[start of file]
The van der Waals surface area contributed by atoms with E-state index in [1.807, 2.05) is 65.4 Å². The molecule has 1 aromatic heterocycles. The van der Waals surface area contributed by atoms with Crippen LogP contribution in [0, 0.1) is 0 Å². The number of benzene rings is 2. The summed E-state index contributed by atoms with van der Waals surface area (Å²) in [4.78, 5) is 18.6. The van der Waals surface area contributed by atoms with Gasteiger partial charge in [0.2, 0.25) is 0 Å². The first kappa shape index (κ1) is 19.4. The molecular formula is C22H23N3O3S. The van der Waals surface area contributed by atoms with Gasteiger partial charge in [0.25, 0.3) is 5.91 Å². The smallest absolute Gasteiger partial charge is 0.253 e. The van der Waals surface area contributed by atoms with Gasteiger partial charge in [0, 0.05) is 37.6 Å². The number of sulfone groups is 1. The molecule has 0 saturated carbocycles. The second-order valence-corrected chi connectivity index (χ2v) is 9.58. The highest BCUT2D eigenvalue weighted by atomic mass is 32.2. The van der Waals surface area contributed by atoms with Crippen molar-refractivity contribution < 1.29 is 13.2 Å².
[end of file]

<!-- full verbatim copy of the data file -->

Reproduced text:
The van der Waals surface area contributed by atoms with E-state index in [1.807, 2.05) is 65.4 Å². The molecule has 1 aromatic heterocycles. The van der Waals surface area contributed by atoms with Crippen LogP contribution in [0, 0.1) is 0 Å². The number of benzene rings is 2. The summed E-state index contributed by atoms with van der Waals surface area (Å²) in [4.78, 5) is 18.6. The van der Waals surface area contributed by atoms with Gasteiger partial charge in [0.2, 0.25) is 0 Å². The first kappa shape index (κ1) is 19.4. The molecular formula is C22H23N3O3S. The van der Waals surface area contributed by atoms with Gasteiger partial charge in [0.25, 0.3) is 5.91 Å². The smallest absolute Gasteiger partial charge is 0.253 e. The van der Waals surface area contributed by atoms with Gasteiger partial charge in [0, 0.05) is 37.6 Å². The number of sulfone groups is 1. The molecule has 0 saturated carbocycles. The second-order valence-corrected chi connectivity index (χ2v) is 9.58. The highest BCUT2D eigenvalue weighted by atomic mass is 32.2. The van der Waals surface area contributed by atoms with Crippen molar-refractivity contribution < 1.29 is 13.2 Å².